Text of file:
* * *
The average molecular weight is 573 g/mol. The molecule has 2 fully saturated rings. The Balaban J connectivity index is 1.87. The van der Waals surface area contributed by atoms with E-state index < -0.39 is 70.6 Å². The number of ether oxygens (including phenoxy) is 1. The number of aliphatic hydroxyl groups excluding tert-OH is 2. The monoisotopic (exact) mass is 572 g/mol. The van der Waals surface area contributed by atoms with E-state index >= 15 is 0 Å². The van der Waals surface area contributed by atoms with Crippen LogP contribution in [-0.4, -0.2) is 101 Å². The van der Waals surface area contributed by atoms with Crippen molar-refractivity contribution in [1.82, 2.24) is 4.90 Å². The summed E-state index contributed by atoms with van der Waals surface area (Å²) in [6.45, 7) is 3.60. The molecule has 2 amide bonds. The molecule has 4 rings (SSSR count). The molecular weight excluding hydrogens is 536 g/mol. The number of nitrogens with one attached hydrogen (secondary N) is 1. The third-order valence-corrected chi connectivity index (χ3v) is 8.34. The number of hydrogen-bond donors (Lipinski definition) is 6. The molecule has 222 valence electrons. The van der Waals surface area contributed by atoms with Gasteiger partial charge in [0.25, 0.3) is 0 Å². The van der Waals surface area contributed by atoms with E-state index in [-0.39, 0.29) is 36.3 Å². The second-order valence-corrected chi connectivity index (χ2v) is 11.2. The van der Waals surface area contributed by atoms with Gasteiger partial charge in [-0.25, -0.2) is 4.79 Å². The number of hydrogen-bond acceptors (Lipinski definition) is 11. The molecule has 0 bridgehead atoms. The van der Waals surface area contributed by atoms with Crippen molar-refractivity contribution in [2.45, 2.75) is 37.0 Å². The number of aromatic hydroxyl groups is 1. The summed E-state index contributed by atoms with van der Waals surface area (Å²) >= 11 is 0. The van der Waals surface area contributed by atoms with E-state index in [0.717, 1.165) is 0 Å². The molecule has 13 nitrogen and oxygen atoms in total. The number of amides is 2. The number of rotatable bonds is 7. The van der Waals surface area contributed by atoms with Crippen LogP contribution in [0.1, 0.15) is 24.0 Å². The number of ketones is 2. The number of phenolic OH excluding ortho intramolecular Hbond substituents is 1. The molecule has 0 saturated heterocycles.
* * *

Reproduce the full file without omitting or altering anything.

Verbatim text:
The average molecular weight is 573 g/mol. The molecule has 2 fully saturated rings. The Balaban J connectivity index is 1.87. The van der Waals surface area contributed by atoms with E-state index < -0.39 is 70.6 Å². The number of ether oxygens (including phenoxy) is 1. The number of aliphatic hydroxyl groups excluding tert-OH is 2. The monoisotopic (exact) mass is 572 g/mol. The van der Waals surface area contributed by atoms with E-state index >= 15 is 0 Å². The van der Waals surface area contributed by atoms with Crippen LogP contribution in [-0.4, -0.2) is 101 Å². The van der Waals surface area contributed by atoms with Crippen molar-refractivity contribution in [1.82, 2.24) is 4.90 Å². The summed E-state index contributed by atoms with van der Waals surface area (Å²) in [6.45, 7) is 3.60. The molecule has 2 amide bonds. The molecule has 4 rings (SSSR count). The molecular weight excluding hydrogens is 536 g/mol. The number of nitrogens with one attached hydrogen (secondary N) is 1. The third-order valence-corrected chi connectivity index (χ3v) is 8.34. The number of hydrogen-bond donors (Lipinski definition) is 6. The molecule has 222 valence electrons. The van der Waals surface area contributed by atoms with Gasteiger partial charge in [0.25, 0.3) is 0 Å². The van der Waals surface area contributed by atoms with E-state index in [-0.39, 0.29) is 36.3 Å². The second-order valence-corrected chi connectivity index (χ2v) is 11.2. The van der Waals surface area contributed by atoms with Gasteiger partial charge in [-0.25, -0.2) is 4.79 Å². The number of hydrogen-bond acceptors (Lipinski definition) is 11. The molecule has 0 bridgehead atoms. The van der Waals surface area contributed by atoms with Crippen molar-refractivity contribution in [2.45, 2.75) is 37.0 Å². The number of aromatic hydroxyl groups is 1. The summed E-state index contributed by atoms with van der Waals surface area (Å²) >= 11 is 0. The van der Waals surface area contributed by atoms with E-state index in [0.717, 1.165) is 0 Å². The molecule has 13 nitrogen and oxygen atoms in total. The number of amides is 2. The number of rotatable bonds is 7. The van der Waals surface area contributed by atoms with Crippen LogP contribution in [0.1, 0.15) is 24.0 Å². The number of ketones is 2. The number of phenolic OH excluding ortho intramolecular Hbond substituents is 1. The molecule has 0 saturated heterocycles.